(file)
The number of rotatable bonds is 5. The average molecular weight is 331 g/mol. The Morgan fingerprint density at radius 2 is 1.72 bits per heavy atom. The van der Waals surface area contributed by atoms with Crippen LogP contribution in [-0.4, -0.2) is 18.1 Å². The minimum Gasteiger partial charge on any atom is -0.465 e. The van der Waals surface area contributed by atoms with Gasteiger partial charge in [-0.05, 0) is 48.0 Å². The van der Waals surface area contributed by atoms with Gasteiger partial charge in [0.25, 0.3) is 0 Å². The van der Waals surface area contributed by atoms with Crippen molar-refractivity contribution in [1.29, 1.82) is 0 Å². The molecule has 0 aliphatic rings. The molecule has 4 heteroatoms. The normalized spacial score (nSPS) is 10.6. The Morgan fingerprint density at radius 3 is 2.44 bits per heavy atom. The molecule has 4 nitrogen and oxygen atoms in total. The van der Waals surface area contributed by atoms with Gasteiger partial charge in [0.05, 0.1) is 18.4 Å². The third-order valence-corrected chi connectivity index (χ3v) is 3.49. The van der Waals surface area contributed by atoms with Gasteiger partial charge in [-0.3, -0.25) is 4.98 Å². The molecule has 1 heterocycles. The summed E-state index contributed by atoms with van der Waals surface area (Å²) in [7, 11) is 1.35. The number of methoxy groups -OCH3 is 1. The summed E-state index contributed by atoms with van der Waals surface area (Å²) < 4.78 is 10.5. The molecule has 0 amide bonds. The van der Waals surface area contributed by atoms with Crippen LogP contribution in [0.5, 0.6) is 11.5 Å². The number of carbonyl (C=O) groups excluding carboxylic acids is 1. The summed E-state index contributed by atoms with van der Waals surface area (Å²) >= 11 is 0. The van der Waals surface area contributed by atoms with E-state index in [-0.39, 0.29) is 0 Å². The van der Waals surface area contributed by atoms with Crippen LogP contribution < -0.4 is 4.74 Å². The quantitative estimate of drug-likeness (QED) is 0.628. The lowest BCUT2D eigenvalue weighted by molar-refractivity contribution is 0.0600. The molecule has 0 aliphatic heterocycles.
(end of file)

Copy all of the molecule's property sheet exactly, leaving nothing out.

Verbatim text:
The number of rotatable bonds is 5. The average molecular weight is 331 g/mol. The Morgan fingerprint density at radius 2 is 1.72 bits per heavy atom. The van der Waals surface area contributed by atoms with Crippen LogP contribution in [-0.4, -0.2) is 18.1 Å². The minimum Gasteiger partial charge on any atom is -0.465 e. The van der Waals surface area contributed by atoms with Gasteiger partial charge in [-0.05, 0) is 48.0 Å². The van der Waals surface area contributed by atoms with Gasteiger partial charge in [0.25, 0.3) is 0 Å². The van der Waals surface area contributed by atoms with Crippen molar-refractivity contribution in [1.29, 1.82) is 0 Å². The molecule has 0 aliphatic rings. The molecule has 4 heteroatoms. The normalized spacial score (nSPS) is 10.6. The Morgan fingerprint density at radius 3 is 2.44 bits per heavy atom. The molecule has 4 nitrogen and oxygen atoms in total. The van der Waals surface area contributed by atoms with Gasteiger partial charge in [0.05, 0.1) is 18.4 Å². The third-order valence-corrected chi connectivity index (χ3v) is 3.49. The van der Waals surface area contributed by atoms with Gasteiger partial charge in [-0.3, -0.25) is 4.98 Å². The molecule has 1 heterocycles. The summed E-state index contributed by atoms with van der Waals surface area (Å²) in [7, 11) is 1.35. The number of methoxy groups -OCH3 is 1. The summed E-state index contributed by atoms with van der Waals surface area (Å²) < 4.78 is 10.5. The molecule has 0 amide bonds. The van der Waals surface area contributed by atoms with Crippen LogP contribution in [0.5, 0.6) is 11.5 Å². The number of carbonyl (C=O) groups excluding carboxylic acids is 1. The summed E-state index contributed by atoms with van der Waals surface area (Å²) >= 11 is 0. The van der Waals surface area contributed by atoms with E-state index in [-0.39, 0.29) is 0 Å². The van der Waals surface area contributed by atoms with Crippen LogP contribution < -0.4 is 4.74 Å². The quantitative estimate of drug-likeness (QED) is 0.628. The lowest BCUT2D eigenvalue weighted by molar-refractivity contribution is 0.0600. The molecule has 0 aliphatic heterocycles.